Hour of the Wolf (1968)

Hour of the Wolf is Ingmar Bergman’s vampire film. Let me repeat that: Hour of the Wolf (1968) is Ingmar Bergman’s vampire film. I had no idea. Watching it for the first time on Saturday was one of those revelatory experiences in which my preconceptions were proven so utterly wrong that, midway through the film, I had to stop (not literally), gather my thoughts, and (I never thought I’d use this cliche to describe Bergman) enjoy the ride.

In many ways, Hour of the Wolf is the culmination of Bergman’s progression from the existential nightmare of Through a Glass Darkly to the absurdist imagery of The Silence and the self-conscious conceit of Persona. The story of a husband (Max von Sydow) and wife (Liv Ullman) driven to insanity amid the isolated landscape of Faro island, Hour of the Wolf is like a 90-minute version of the dream sequence in Wild Strawberries — a slow montage of ridiculously disconcerting imagery that is at once terrifying and beautiful. (Sven Nykvist did things with a camera that no one will ever match.) The “ghosts” who haunt the film are so frightening because they barely resemble ghosts at all. They simultaneously embody bourgeois banality and the sublime nothingness that, in Bergman’s formulation, will inevitably follow. Two parts 8 1/2-era Fellini, one part “Uncanny”-era Freud.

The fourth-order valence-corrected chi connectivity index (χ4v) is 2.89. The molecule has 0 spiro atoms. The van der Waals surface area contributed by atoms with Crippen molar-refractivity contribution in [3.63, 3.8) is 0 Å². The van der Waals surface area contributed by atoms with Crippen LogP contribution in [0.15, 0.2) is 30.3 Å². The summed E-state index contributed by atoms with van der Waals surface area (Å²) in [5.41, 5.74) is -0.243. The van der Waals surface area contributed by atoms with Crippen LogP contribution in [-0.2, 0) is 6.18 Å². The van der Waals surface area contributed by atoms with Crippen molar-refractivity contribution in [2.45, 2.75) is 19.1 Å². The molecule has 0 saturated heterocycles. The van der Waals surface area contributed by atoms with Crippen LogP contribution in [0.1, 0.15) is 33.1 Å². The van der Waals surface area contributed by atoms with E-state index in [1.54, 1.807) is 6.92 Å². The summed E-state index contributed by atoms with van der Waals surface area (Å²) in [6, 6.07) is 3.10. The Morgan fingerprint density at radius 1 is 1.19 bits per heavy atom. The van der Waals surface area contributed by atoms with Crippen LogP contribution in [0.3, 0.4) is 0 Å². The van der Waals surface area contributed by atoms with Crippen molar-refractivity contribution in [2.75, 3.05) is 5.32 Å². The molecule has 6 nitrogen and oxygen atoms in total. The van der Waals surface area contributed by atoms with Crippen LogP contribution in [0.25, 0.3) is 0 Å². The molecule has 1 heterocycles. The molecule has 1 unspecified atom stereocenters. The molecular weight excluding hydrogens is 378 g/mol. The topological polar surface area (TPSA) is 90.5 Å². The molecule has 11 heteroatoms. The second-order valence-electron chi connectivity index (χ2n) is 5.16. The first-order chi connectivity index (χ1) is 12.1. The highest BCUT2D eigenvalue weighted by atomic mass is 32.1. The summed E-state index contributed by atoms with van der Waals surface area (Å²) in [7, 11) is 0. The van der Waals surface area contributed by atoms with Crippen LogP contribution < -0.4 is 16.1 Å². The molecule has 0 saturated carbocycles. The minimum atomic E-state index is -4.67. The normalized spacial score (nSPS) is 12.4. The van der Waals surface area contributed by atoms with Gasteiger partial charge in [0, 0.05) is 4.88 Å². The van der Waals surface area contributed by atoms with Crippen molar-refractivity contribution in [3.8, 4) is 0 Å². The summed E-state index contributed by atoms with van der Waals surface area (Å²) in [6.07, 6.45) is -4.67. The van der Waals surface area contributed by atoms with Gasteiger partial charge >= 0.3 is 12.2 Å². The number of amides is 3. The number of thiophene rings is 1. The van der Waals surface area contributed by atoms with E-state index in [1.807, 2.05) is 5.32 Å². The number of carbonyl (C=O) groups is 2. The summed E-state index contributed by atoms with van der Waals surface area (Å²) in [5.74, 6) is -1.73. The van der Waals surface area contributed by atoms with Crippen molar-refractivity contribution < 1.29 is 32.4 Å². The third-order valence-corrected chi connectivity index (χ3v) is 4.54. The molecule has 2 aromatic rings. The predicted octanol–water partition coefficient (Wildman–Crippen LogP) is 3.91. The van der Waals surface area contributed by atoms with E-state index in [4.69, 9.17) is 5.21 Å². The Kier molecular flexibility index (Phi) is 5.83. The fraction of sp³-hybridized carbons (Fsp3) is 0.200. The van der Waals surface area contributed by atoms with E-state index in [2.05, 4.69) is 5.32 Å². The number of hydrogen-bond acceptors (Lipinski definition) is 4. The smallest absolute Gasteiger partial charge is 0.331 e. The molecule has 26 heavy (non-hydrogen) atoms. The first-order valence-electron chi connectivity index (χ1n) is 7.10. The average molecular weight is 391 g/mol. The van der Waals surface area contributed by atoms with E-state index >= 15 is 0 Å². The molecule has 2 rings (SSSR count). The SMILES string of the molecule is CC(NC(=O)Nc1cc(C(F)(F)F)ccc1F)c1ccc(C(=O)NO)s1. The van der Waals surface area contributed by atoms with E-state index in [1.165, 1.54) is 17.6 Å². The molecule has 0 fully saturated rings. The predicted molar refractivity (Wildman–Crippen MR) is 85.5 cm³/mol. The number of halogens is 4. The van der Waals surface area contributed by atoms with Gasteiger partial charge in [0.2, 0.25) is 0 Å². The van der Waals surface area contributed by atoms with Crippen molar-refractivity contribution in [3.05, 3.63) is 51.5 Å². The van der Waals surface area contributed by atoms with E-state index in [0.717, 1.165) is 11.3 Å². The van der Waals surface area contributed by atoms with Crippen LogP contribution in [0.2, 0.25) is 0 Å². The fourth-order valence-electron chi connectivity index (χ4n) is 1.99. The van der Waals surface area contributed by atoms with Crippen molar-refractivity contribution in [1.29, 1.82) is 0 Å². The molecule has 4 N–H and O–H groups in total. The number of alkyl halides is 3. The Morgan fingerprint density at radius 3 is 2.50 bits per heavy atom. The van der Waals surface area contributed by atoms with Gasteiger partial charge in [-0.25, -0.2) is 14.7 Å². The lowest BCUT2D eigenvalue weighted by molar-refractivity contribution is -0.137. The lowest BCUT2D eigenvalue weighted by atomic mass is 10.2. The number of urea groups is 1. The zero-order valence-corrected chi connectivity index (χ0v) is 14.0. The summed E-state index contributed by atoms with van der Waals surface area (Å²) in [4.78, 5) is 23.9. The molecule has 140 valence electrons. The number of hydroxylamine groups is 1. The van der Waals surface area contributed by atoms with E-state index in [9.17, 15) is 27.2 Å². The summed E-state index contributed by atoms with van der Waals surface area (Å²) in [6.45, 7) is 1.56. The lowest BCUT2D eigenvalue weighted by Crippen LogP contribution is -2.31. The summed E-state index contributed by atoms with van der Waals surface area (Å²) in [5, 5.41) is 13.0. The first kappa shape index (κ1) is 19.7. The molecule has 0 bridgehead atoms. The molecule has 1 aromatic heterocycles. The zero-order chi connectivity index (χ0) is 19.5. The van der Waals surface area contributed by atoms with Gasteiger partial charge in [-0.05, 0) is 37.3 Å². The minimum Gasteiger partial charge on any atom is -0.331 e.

Like Carl Dreyer’s Vampyr (1932), I would call Hour of the Wolf one of the director’s lesser films — a rare instance in which Bergman’s style trumps his substance to just too great a degree. But I have a tendency to too easily dismiss works from the horror and gothic genres. I’m surprised, actually, that I was able to see this film without having ever read a bit about it. It’s just stunning to look at. Three days later, and I still can’t push some of its images from my mind.